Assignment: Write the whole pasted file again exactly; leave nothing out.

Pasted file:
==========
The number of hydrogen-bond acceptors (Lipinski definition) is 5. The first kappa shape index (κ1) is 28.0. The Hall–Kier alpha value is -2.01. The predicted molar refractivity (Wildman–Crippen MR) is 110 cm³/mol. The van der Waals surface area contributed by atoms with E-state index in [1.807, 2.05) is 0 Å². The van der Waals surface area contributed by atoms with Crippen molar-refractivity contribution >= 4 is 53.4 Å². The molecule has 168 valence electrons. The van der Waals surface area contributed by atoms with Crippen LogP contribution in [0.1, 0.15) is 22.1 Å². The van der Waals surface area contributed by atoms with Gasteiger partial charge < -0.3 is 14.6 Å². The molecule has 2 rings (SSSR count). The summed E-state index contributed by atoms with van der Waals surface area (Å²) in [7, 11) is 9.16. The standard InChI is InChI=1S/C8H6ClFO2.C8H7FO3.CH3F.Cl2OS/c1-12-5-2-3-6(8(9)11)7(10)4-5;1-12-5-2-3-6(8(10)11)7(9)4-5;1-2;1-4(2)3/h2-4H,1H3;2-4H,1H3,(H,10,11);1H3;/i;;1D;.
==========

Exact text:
The number of hydrogen-bond acceptors (Lipinski definition) is 5. The first kappa shape index (κ1) is 28.0. The Hall–Kier alpha value is -2.01. The predicted molar refractivity (Wildman–Crippen MR) is 110 cm³/mol. The van der Waals surface area contributed by atoms with E-state index in [1.807, 2.05) is 0 Å². The van der Waals surface area contributed by atoms with Crippen molar-refractivity contribution >= 4 is 53.4 Å². The molecule has 168 valence electrons. The van der Waals surface area contributed by atoms with Crippen LogP contribution in [0.1, 0.15) is 22.1 Å². The van der Waals surface area contributed by atoms with Gasteiger partial charge < -0.3 is 14.6 Å². The molecule has 2 rings (SSSR count). The summed E-state index contributed by atoms with van der Waals surface area (Å²) in [7, 11) is 9.16. The standard InChI is InChI=1S/C8H6ClFO2.C8H7FO3.CH3F.Cl2OS/c1-12-5-2-3-6(8(9)11)7(10)4-5;1-12-5-2-3-6(8(10)11)7(9)4-5;1-2;1-4(2)3/h2-4H,1H3;2-4H,1H3,(H,10,11);1H3;/i;;1D;.